In my last few blogs I discussed the skills gap — that chasm between the skills and expertise within a team, and the skills that are actually needed to successfully execute a particular project.
This gap is created by advances in industry and technology. No matter how far out in front of your market you are, changes in adjacent spaces create opportunities for you, as well as your competitors.
It’s important understand that this gap is chronic, rooted in the changing nature of our economy, and not simply a result of a particular person leaving or a specific project’s requirements.
Thus, the skills gap is a problem worthy of a longer-term strategy, blending into your company’s other HR requirements and goals.
Examining the Problem
Your skills gap and resulting product development problem can roughly be divided into two parts: figuring out what to do, and figuring out how to do it.
Everyday someone wants to persuade you to try a new way to build a product. Or promote it. Or sell it. It’s revolutionary, they claim. A game-changer, they decry.
I’m sure you’ve heard it all before.
But you know that choosing a winning idea is art. Without a crystal ball, it's hard to know if you can sell golf balls using Instagram, or pick stocks using artificial intelligence. Another day, I’ll share my thoughts on weighing your options and figuring out what move to make. But, right now I want to talk about the how.
Developing Your Product
Once you decide to bet by trying something new, or you see a competitor showing success with something novel, figuring how to do it is a tractable problem.
You know what you want to do, say build a next-gen medical device. But you many not know how to actually accomplish that feat. Before you can determine your optimal solution for developing your new product and getting it out the door, you need to take a step back and examine the overall product lifecycle.
Each phase of your product’s development — from beta through multiple releases — has its own unique challenges and requirements. When solving for the how piece of the equation, you need to ensure the solution you choose is optimized for the particular phase you’re in.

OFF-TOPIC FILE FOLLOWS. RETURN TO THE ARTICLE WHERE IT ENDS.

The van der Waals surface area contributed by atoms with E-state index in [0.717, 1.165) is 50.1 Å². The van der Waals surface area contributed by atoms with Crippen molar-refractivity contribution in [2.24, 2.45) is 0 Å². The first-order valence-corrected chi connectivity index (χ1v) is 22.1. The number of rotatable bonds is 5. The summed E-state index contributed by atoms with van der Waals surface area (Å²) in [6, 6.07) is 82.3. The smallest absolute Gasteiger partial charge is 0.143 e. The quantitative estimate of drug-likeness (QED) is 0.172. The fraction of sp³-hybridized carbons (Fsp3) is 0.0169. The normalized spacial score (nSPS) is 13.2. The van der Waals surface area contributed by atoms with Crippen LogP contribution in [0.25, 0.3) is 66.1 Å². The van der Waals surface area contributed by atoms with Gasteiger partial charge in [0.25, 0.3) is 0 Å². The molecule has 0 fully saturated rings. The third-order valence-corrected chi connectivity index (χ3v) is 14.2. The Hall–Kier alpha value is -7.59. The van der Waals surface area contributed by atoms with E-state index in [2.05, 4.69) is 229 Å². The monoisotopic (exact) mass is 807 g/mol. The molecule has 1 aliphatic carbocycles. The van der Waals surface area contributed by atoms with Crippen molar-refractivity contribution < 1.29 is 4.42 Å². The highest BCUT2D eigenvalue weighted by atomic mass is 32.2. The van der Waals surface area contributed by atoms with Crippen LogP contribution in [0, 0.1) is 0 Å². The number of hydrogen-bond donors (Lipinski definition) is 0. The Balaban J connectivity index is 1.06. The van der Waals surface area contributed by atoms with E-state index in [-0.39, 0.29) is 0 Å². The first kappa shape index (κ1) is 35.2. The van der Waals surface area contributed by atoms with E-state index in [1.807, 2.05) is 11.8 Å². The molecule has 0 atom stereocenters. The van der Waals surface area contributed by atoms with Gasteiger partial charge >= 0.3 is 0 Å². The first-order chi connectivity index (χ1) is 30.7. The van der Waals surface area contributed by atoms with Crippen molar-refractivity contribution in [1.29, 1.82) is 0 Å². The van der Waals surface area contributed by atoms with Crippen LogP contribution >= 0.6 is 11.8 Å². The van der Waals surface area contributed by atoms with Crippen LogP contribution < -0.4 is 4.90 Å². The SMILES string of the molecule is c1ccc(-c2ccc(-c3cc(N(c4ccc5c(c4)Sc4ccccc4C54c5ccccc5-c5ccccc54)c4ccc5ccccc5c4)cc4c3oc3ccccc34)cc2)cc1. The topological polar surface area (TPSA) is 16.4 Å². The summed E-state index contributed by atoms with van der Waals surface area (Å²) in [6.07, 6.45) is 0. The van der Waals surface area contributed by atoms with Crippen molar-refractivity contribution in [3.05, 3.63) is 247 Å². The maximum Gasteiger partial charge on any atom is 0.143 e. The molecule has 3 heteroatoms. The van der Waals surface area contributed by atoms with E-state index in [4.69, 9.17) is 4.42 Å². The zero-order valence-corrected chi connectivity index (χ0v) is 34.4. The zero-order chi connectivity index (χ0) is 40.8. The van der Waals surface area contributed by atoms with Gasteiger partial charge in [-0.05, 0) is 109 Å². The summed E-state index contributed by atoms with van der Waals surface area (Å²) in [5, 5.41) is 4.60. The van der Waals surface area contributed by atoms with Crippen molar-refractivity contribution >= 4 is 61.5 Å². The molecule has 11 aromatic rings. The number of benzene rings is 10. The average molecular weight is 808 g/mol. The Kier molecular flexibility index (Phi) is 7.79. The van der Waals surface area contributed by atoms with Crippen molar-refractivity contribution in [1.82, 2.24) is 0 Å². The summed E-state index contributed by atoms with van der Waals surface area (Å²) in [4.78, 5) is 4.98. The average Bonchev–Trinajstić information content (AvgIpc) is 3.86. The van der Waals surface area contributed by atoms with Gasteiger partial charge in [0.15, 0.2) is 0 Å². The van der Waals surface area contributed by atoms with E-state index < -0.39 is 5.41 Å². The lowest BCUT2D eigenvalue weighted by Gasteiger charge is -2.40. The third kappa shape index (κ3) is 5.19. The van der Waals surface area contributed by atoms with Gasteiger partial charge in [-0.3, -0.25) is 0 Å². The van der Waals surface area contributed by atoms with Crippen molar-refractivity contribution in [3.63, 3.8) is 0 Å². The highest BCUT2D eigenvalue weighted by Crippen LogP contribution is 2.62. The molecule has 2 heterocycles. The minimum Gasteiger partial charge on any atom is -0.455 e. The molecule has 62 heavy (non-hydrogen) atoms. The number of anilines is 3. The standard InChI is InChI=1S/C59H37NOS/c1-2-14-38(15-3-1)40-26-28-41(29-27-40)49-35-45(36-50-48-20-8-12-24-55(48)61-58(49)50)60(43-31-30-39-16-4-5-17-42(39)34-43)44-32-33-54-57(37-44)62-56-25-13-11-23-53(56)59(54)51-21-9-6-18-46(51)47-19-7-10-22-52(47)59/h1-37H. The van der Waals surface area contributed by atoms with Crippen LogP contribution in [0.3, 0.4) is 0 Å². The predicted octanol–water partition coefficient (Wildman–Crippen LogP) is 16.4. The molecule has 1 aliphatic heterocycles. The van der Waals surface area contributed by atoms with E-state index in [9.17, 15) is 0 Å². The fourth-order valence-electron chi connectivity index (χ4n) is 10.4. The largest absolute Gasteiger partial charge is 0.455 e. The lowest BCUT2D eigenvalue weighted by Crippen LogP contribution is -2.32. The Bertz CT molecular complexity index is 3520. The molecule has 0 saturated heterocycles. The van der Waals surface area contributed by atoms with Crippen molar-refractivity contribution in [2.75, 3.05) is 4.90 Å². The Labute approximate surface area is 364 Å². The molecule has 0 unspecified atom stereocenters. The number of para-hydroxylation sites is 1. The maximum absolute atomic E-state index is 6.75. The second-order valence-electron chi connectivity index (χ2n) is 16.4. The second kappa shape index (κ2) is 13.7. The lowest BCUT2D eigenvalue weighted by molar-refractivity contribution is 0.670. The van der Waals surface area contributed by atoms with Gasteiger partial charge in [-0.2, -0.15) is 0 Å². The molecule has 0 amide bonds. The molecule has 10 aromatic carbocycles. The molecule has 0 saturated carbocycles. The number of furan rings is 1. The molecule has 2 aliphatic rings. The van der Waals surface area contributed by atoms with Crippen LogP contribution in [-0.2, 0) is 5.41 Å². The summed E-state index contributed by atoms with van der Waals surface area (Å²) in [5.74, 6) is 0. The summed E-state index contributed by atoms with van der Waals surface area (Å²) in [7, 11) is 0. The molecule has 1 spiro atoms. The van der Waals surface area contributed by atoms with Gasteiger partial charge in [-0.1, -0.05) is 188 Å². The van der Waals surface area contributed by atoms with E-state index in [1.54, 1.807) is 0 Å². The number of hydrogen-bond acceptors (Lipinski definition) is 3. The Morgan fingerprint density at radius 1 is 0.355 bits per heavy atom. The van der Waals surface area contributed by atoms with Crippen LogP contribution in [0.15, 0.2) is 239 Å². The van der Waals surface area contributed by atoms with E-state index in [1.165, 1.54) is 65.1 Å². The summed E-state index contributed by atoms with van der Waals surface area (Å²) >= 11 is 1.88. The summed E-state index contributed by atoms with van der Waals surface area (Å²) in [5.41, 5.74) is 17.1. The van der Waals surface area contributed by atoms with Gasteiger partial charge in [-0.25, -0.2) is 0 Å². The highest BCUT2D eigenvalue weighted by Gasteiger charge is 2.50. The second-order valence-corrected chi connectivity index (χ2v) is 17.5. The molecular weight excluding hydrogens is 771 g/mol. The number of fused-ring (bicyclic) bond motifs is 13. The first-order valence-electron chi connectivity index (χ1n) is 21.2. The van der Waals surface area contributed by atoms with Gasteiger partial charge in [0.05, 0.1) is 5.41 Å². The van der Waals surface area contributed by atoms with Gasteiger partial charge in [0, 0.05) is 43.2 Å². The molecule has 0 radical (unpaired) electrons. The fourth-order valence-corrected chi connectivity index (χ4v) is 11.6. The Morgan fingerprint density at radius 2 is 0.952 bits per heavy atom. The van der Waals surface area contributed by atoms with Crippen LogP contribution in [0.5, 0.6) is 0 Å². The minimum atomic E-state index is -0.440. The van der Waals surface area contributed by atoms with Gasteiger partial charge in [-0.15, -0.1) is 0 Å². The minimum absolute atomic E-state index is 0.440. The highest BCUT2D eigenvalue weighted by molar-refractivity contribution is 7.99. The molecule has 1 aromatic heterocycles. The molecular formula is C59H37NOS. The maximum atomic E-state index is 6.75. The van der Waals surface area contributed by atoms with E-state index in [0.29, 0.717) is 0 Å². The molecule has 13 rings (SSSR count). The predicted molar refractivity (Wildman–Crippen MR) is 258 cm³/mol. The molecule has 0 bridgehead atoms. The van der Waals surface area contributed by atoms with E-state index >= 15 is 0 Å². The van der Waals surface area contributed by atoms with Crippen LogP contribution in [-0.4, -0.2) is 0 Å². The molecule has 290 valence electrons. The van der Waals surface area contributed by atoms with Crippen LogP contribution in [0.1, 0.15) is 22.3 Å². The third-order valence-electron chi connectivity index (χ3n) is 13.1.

Here’s what I mean. Say you’re working on the inaugural release of your new device. The opportunity — and the challenge — is getting Version 1 to market quickly. Development windows are only open for a limited time so if you’re late with your product, even by a few weeks, the market that you’ve carefully researched and planned for may have eroded.
Competitors who launched on schedule will beat you to the punch. They’ll have firmly established a foothold in the market before you even introduce your device so selling your product may be an uphill battle even if it is superior to those that hit the market before you.
That’s why when starting out on this new endeavor, the most critical step is to establish the right plan — and to do this you need the best team you can muster.
Making even a slightly wrong decision at this point risks starting your project on the wrong foot, leading to costly overruns and delays. But, you’re working in uncharted territory, making it difficult to know whether you have the right people making the right decisions.
What should you do? In this phase of the development lifecycle, successfully closing your skills gap means staffing effectively. This is the time to bring in a specialist team to add to your own.
Selecting the Right Team
Most often, companies understand their market and the problem they are trying to solve. Their skills gap relates to the solution — figuring out how to execute effectively, while adhering to an aggressive timeline.
The right people, tools and process are key to your project’s success.
Projects have many parts with various degrees of risk. An effective external team has the knowledge and bandwidth to understand your risk, solve your most pressing problems to lower that risk, accommodate your critical development milestones and deliver a short-term, all-out project surge that is beyond the capabilities of your day-to-day resources.
When staffing your project, make sure that the aspects of the project with the most risk or the most value-added (like the initial product release) are assigned to the most-skilled team: one comprised of professionals experienced with projects like yours. Who have seen and solved relevant problems for other companies in your industry. Who have a lengthy track record for solving similar issues in adjacent spaces.
Concerned about cost? By choosing the right team, you’ll get you to market much, much faster than you could on your own, ultimately saving you money and helping you capture market share while the opportunity still exists.
As you race to market or expand your product portfolio, the last thing you want is uncertainty. In the world of product development, no surprises are good surprises.
Choosing the right team helps mitigate your risk.
Thinking of building a new product? Have one in development? ICS can help you hit your target quickly and cost-effectively. Get in touch at email@example.com and we’ll show you how.